Posted in 2012, February

Shatter Me by Tahereh Mafi


Shatter Me by Tahereh Mafi

Published November 15th 2011 by Harper/HarperCollins

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Juliette hasn’t touched anyone in exactly 264 days.

The last time she did, it was an accident, but The Reestablishment locked her up for murder. No one knows why Juliette’s touch is fatal. As long as she doesn’t hurt anyone else, no one really cares. The world is too busy crumbling to pieces to pay attention to a 17-year-old girl. Diseases are destroying the population, food is hard to find, birds don’t fly anymore, and the clouds are the wrong color.

The Reestablishment said their way was the only way to fix things, so they threw Juliette in a cell. Now so many people are dead that the survivors are whispering war– and The Reestablishment has changed its mind. Maybe Juliette is more than a tortured soul stuffed into a poisonous body. Maybe she’s exactly what they need right now.

Juliette has to make a choice: Be a weapon. Or be a warrior.

In this electrifying debut, Tahereh Mafi presents a world as riveting asThe Hunger Games and a superhero story as thrilling as The X-Men. Full of pulse-pounding romance, intoxicating villainy, and high-stakes choices, Shatter Me is a fresh and original dystopian novel—with a paranormal twist—that will leave readers anxiously awaiting its sequel.

Review

I’m a bit confused on how to review this book. I really felt like I was reading 2 different books. I can tell you exactly where I felt the book shifted into a completely different book, so this might have been completely intentional on the author’s part (though I don’t want to give you any spoilers so read the book and then we can discuss your thoughts ;-)).

The first thing that caught my attention when reading this book was the writing style. It’s written like you’re reading Juliette’s diary. The words were flowy and descriptive. It was very poetic and beautiful, but the poetry of the writing left me disconnected from the story and the characters. Juliette and Adam are great and all, but I wasn’t connected enough to them to be emotionally invested in their well being.

The one character that I did love, though, was Warner. He was written beautifully. The man is Psychotic with a capital P. In a sick and twisted way I could understand where he was coming from. He was definitely my favorite character.

The beginning of the book I thought was a little slow. Once the shift happened though, it really picked up. I found the second half hard to put down. And the ending took a turn I did not at all expect. I liked the ending, but I didn’t think it fit smoothly with the rest of the story. Like I said, it read like 2 different books. But once the pace picked up in the second half, I become more drawn to the main characters and started to fall for them. I will definitely be picking up the next book.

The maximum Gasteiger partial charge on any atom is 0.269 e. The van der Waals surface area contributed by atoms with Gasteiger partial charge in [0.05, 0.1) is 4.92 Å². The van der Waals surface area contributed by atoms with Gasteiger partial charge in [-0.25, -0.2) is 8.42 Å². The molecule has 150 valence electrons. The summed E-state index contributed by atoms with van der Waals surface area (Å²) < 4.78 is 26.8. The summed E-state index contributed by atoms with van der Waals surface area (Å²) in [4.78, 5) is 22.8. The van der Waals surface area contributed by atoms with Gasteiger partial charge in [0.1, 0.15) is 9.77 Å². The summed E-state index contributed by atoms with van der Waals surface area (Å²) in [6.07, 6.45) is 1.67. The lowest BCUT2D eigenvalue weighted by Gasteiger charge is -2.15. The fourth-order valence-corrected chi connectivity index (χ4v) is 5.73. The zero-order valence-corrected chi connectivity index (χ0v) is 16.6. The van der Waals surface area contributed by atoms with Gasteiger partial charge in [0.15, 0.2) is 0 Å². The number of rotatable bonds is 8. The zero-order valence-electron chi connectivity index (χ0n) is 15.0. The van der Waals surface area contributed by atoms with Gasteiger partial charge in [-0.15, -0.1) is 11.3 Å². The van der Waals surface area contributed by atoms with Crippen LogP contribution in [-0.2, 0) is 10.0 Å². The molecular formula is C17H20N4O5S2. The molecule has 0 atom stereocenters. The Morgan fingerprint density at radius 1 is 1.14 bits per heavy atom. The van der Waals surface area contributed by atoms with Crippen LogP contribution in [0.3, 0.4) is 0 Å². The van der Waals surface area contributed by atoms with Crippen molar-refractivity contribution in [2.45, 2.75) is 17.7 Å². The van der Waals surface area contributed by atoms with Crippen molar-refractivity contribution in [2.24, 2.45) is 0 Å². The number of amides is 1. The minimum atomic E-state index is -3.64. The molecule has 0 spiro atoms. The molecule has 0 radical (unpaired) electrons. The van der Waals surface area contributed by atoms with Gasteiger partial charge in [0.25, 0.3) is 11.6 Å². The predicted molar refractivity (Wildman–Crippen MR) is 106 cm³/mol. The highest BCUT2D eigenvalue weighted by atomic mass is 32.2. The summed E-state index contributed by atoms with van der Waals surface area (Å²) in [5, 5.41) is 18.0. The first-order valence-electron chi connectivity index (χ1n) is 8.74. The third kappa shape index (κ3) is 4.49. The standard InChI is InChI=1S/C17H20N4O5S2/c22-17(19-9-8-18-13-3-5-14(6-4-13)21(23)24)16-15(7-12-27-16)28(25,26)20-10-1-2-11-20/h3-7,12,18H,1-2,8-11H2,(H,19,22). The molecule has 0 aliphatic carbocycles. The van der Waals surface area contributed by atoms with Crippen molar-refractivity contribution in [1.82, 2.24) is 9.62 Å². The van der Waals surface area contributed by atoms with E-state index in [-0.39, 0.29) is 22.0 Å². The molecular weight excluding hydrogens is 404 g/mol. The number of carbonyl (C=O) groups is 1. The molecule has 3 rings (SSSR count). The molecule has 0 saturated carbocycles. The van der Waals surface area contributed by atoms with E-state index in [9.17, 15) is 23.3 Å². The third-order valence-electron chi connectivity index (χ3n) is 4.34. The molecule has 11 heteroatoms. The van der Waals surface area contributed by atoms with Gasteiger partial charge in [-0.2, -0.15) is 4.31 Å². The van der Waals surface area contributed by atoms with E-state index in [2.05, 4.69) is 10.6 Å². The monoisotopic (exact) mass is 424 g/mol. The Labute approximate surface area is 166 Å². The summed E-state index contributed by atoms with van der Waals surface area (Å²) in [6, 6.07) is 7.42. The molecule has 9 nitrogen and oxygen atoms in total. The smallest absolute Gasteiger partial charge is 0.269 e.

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3 thoughts on “Shatter Me by Tahereh Mafi

  1. Shatter Me is one of those books that I couldn’t wait to read. Not only has it been incredibly hyped online, but it has an incredibly compelling concept and a great blurb that screams “Read me!” Being touted as the Hunger Games meets X-men, Shatter Me boasted some of the most unique marketing I’ve ever seen for a YA novel, despite its unknown author and not-incredibly-compelling cover. Being the dystopian nerd that I am, I was completely pulled in by the incredible blurb and was beyond exciting for this title.

    Shatter Me was strangely difficult for me to get into.. Firstly, Juliette spends much of the first half of the novel being completely obedient to the horrible regime that locked her away and seemed completely resigned to her terrible fate. It also doesn’t help that she spends far too much time feeling sorry for herself, calling herself a “monster” and dripping with angst. There were times I wanted to tell her to just get over it. Thankfully, throughout the novel Juliette’s adventures help to meld her into a stronger, better person who is more confident and empowered.

    I’ve also read some interesting reviews that have discussed how much they loved the writing style in Shatter Me. I’m not sure I like it -in fact, I was torn for much of the book. Most of the writing is done in stream-of-conscious style that really gets into Juliette’s head, but left me out of breath by the end of most sentences. It didn’t seem that polished or crisp to me. Again, this did get better as the book went on, but I wouldn’t rave about the writing style here. However, some sentences here were amazing emotional gems that really were beautiful.

    I wouldn’t call Shatter Me the best dystopian novel I’ve read this year, but it’s still worth reading. It’s certainly something different in the genre with a unique style approach that’s unlike anything else I’ve ever read. Recommended for fans of dystopian romance.

    Have a nice day,
    Sara

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